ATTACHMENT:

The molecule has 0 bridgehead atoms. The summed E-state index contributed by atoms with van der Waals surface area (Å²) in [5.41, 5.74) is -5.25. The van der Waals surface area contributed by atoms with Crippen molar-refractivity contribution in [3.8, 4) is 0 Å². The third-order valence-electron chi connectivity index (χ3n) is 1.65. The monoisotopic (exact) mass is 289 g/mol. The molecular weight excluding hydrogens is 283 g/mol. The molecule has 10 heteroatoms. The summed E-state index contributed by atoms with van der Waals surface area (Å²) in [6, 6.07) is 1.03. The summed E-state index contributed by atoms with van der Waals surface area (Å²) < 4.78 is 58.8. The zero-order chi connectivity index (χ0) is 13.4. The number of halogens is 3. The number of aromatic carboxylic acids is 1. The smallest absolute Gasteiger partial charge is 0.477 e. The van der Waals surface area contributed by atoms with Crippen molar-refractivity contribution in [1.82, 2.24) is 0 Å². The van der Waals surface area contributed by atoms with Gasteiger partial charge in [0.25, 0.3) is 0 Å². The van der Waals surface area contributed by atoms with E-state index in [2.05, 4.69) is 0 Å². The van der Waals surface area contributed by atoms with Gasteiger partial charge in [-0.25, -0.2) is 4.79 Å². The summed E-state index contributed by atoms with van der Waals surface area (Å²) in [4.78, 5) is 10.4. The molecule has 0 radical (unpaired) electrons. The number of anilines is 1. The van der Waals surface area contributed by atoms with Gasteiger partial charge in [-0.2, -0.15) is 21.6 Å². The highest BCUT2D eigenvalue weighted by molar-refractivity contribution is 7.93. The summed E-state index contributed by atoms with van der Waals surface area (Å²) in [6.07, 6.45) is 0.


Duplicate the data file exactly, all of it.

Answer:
The molecule has 0 bridgehead atoms. The summed E-state index contributed by atoms with van der Waals surface area (Å²) in [5.41, 5.74) is -5.25. The van der Waals surface area contributed by atoms with Crippen molar-refractivity contribution in [3.8, 4) is 0 Å². The third-order valence-electron chi connectivity index (χ3n) is 1.65. The monoisotopic (exact) mass is 289 g/mol. The molecular weight excluding hydrogens is 283 g/mol. The molecule has 10 heteroatoms. The summed E-state index contributed by atoms with van der Waals surface area (Å²) in [6, 6.07) is 1.03. The summed E-state index contributed by atoms with van der Waals surface area (Å²) < 4.78 is 58.8. The zero-order chi connectivity index (χ0) is 13.4. The number of halogens is 3. The number of aromatic carboxylic acids is 1. The smallest absolute Gasteiger partial charge is 0.477 e. The van der Waals surface area contributed by atoms with Crippen molar-refractivity contribution in [1.82, 2.24) is 0 Å². The van der Waals surface area contributed by atoms with Gasteiger partial charge in [0.25, 0.3) is 0 Å². The van der Waals surface area contributed by atoms with E-state index in [2.05, 4.69) is 0 Å². The van der Waals surface area contributed by atoms with Gasteiger partial charge in [-0.25, -0.2) is 4.79 Å². The summed E-state index contributed by atoms with van der Waals surface area (Å²) in [4.78, 5) is 10.4. The molecule has 0 radical (unpaired) electrons. The number of anilines is 1. The van der Waals surface area contributed by atoms with Gasteiger partial charge in [-0.2, -0.15) is 21.6 Å². The highest BCUT2D eigenvalue weighted by molar-refractivity contribution is 7.93. The summed E-state index contributed by atoms with van der Waals surface area (Å²) in [6.07, 6.45) is 0.